Earlier this year, we raked up some of our leaves and squashed them thickly into large bags, leaving them under a hedge. We looked at them last week and they had rotted down into leaf mulch.
Now, there are plenty of nutritious ways to feed your gardens, and of course you can buy most of them. But doesn’t making your own sound so much better? You never know what goes into the compost you are buying, but if you make your own it saves money and will be a hundred percent naturally made by you!
Back to nutritious feeding: leaf mulch is what Monty Don called ‘gold dust’. And here is why he is right:
Organic mulch improves soil fertility as it decomposes, reducing the need for fertilizers. Mulches maintain soil moisture by reducing evaporation so less irrigation is needed from you. It inhibits weed germination and growth, reducing the need for herbicides. It buffers soil temperatures keeping soils warmer in the winter and cooler in the summer. Mulching leaves simply recycles a natural resource.
This is the time of year for making your next supply. We use large bags that were once used for animal foods, similar to compost bags one can buy from the garden centre, but slightly tougher.
Word of caution: avoid “volcano mulching”, when mulch is piled against the base of a tree, it holds moisture, encouraging rot in the trunk.
Forget the leaf blower and bonfire, grab your rake and a large bag and get to storing some of that nutritious leaf mulch for your veg patch!
I was making curry for my birthday on Saturday (hello 22!) when I realised, to my horror I had forgotten to buy more mustard seeds from Sainsbury’s and we were all out 😦 But heh, never mind. Then mum got really excited and vanished off to the garden to pick some lettuce and returned with a bowl of mustard seeds she had harvested from the vegetable patch, aka the weeds I am always trying to get rid of.
Now, the two irritating weeds that flourish in my garden despite my best efforts (apart from nettles that just pop up everywhere from the manure we use, that I am at war with constantly after one stung me on the face last week and made me feel like a fool!), the most common to find are a) goosegrass, and b) mustard.
This year it has been even harder to keep the weeds under control after being absent for only a couple of months and it is harder to pull up the mustard when it starts flowering and your mum wants to keep it because the bees like it…
But we tried frying the mustard seeds in the curry, and I tried a fried one on its own, and it was really good! So I’ve started putting the unwanted weeds to good use and I am harvesting mustard seeds to store. I felt like a bit of an idiot for buying them for so long when they have been flourishing in my garden for years!
It is really easy to harvest them. When the seed pods have formed and are dried out so that they are brown and crispy, like paper bags, get a pair of scissors and snip off the pods (or stems with the pods on, the pods are very delicate and will break easily and spill the seeds everywhere) into a container. Open each pod and empty the little mustard seeds into a container for storing, it is that simple!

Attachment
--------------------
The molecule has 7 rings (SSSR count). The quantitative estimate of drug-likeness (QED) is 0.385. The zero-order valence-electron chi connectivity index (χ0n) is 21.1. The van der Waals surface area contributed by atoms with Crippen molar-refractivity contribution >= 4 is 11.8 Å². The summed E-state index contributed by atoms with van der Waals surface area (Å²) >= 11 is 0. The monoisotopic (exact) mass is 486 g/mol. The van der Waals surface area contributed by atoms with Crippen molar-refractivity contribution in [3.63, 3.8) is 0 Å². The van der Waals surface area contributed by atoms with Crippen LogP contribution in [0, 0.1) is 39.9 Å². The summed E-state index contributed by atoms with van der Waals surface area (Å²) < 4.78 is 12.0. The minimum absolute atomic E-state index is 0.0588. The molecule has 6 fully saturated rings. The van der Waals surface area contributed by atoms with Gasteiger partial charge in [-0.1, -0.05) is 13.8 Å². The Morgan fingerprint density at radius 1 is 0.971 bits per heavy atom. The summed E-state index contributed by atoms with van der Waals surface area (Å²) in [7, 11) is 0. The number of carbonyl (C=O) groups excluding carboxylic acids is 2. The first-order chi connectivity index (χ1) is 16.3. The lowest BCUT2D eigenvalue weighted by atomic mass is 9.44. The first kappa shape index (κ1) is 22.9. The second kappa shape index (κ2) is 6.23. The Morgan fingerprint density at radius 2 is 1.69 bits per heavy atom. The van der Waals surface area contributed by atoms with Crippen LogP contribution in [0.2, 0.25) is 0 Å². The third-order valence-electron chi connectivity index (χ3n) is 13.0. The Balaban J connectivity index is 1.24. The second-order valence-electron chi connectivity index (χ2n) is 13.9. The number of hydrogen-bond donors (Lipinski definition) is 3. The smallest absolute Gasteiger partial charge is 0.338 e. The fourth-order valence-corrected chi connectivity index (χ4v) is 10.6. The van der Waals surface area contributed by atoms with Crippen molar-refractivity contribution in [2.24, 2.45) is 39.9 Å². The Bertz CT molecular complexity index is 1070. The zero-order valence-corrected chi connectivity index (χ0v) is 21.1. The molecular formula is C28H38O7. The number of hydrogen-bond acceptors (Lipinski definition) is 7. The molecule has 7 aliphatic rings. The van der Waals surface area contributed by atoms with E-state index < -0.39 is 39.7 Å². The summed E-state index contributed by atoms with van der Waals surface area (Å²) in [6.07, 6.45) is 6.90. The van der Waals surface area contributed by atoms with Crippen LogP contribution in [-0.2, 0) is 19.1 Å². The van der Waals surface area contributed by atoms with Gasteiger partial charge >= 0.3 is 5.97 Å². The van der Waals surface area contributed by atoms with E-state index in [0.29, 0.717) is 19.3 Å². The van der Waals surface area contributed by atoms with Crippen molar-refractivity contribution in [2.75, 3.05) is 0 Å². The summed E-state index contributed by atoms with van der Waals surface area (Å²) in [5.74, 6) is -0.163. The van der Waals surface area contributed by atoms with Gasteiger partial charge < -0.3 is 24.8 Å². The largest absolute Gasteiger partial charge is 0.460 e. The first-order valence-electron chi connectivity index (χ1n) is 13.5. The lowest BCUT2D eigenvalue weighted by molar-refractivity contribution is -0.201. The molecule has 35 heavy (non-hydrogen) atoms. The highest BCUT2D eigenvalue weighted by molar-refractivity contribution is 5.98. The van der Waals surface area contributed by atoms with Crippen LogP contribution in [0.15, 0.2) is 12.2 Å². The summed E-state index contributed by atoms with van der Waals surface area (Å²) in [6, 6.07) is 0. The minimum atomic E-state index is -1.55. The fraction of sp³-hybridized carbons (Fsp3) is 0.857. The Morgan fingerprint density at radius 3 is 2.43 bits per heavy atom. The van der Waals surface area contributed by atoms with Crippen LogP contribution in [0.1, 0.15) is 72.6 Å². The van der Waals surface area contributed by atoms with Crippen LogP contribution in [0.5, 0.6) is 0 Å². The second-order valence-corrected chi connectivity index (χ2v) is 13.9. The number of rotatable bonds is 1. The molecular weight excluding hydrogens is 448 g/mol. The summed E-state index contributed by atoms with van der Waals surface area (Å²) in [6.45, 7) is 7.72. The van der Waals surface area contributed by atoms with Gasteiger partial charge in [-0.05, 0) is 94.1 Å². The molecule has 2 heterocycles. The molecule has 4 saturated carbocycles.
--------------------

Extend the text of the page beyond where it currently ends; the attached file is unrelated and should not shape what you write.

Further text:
We bought brown coloured mustard seeds from the shops, but our homegrown ones are black which are the variety my mum has tried to buy for so long to make curries. Apparently, they come from one of three different plants: black mustard (Brassica nigra), brown Indian mustard (Brassica junga), or white mustard (Brassica hirta/Sinapis alba).
Grinding and mixing the seeds with water and vinegar creates the yellow condiment of prepared mustard.
An archaic name for the seed is eye of newt. Often misunderstood for an actual eye of a newt this name has been popularly associated with witchcraft ever since it was mentioned as an ingredient to a witch’s brew in Shakespeare’s Macbeth.
These mustard seeds are known in Hindi, Urdu, and Punjabi as sarson. They are also planted to grow saag (greens) which are stir-fried and eaten as a vegetable preparation, called sarson ka saag in Urdu and Hindi. Sarson ka tel (mustard oil) is used for body massage during extreme winters, as it is assumed to keep the body warm.
Mustard seeds generally take eight to ten days to germinate. They can handle a cold atmosphere and relatively moist soil. Mature mustard plants grow into shrubs.
Mustard grows well in temperate regions. Major producers of mustard seeds include India, Pakistan, Canada, Nepal, Hungary, Great Britain and the United States. Brown and black mustard seeds return higher yields than their yellow counterparts.
In Pakistan, rapeseed-mustard is the second most important source of oil, after cotton. It is cultivated over an area of 307,000 hectares with annual production of 233,000 tonnes and contributes about 17% to the domestic production of edible oil. Mustard seeds are a rich source of oil and protein. The seed has oil as high as 46-48%, and whole seed meal has 43.6% protein.
Phaseolus coccineus, known as runner bean, is a plant in the legume or Fabaceae family.